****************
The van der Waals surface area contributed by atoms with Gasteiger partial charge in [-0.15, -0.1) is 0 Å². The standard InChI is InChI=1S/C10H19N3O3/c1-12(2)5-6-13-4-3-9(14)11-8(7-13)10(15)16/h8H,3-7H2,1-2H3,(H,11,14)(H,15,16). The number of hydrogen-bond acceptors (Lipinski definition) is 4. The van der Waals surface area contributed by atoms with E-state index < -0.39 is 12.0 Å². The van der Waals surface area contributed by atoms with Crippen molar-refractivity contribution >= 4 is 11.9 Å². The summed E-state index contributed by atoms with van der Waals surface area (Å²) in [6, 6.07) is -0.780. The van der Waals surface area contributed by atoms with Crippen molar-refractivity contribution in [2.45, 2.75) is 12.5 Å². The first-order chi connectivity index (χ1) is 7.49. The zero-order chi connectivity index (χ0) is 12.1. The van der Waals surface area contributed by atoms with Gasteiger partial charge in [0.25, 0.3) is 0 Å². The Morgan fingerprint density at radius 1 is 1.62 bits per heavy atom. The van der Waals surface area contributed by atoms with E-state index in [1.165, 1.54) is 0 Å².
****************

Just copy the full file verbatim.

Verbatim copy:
The van der Waals surface area contributed by atoms with Gasteiger partial charge in [-0.15, -0.1) is 0 Å². The standard InChI is InChI=1S/C10H19N3O3/c1-12(2)5-6-13-4-3-9(14)11-8(7-13)10(15)16/h8H,3-7H2,1-2H3,(H,11,14)(H,15,16). The number of hydrogen-bond acceptors (Lipinski definition) is 4. The van der Waals surface area contributed by atoms with E-state index < -0.39 is 12.0 Å². The van der Waals surface area contributed by atoms with Crippen molar-refractivity contribution >= 4 is 11.9 Å². The summed E-state index contributed by atoms with van der Waals surface area (Å²) in [6, 6.07) is -0.780. The van der Waals surface area contributed by atoms with Crippen molar-refractivity contribution in [2.45, 2.75) is 12.5 Å². The first-order chi connectivity index (χ1) is 7.49. The zero-order chi connectivity index (χ0) is 12.1. The van der Waals surface area contributed by atoms with Gasteiger partial charge in [0.25, 0.3) is 0 Å². The Morgan fingerprint density at radius 1 is 1.62 bits per heavy atom. The van der Waals surface area contributed by atoms with E-state index in [1.165, 1.54) is 0 Å².